On Monday April 19th at 9pm Australian Eastern standard time, the Ingenuity helicopter — which landed on Mars with the Perseverance rover in February — took off from the Martian surface. More importantly, it hovered for about 30 seconds, three metres above the surface and came right back down again.
It may not sound like a huge feat, but it is. Ingenuity’s flight is the first powered flight of an aircraft on another planet. It marks a milestone in the story of human space exploration.
While the Apollo 11 spacecraft famously touched down on the Moon, upon re-launch it simply had to exit the Moon’s gravity and return to Earth. To sustain flight within the environment of a world with no atmosphere, however, is a different story.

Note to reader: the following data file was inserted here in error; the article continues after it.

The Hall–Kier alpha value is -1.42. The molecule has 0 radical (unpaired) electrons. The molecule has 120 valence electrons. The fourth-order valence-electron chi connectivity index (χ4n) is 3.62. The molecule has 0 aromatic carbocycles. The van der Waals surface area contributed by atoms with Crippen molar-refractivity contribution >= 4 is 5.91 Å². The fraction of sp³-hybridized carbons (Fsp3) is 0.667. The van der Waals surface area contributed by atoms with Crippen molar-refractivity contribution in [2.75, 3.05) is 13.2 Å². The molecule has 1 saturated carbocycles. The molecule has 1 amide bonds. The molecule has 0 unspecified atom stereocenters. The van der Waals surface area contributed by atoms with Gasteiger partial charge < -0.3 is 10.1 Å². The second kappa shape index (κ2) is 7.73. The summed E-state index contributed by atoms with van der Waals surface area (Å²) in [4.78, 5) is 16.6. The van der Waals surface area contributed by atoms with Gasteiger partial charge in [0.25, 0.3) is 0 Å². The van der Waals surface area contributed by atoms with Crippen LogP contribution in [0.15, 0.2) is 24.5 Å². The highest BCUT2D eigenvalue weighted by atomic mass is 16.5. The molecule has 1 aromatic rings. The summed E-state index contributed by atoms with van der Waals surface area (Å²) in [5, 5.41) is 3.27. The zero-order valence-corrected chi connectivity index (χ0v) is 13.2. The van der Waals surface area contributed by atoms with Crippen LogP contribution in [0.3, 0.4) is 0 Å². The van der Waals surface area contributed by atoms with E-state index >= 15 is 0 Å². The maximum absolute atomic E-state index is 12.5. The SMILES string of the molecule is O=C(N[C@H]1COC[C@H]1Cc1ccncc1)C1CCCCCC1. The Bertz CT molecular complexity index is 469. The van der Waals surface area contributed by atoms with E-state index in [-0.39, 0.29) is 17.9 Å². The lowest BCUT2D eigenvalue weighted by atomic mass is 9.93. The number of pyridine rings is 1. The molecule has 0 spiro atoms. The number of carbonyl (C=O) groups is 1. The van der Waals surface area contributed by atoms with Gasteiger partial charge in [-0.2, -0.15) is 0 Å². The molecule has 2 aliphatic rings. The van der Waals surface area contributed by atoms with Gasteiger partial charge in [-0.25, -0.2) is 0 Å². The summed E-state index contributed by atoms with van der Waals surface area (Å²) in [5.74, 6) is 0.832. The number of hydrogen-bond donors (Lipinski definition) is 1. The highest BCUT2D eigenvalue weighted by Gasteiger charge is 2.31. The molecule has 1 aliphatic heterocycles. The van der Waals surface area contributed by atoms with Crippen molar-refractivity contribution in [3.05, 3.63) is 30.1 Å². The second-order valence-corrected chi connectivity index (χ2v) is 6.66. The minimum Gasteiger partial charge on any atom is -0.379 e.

The now historic Ingenuity helicopter took six years to make. We can understand why, once we understand the complexities of what was required.
Why local flight on Mars is a big deal
There are several technological challenges to conducting a helicopter flight on another world. First, and most significantly, helicopters need an atmosphere to fly.
The blades, or “rotors” of a helicopter must spin fast enough to generate a force called “lift”. But lift can only be generated in the presence of some kind of atmosphere. While Mars does have an atmosphere, it’s much, much thinner than Earth’s — about 100 times thinner, in fact.
Read more: The Conversation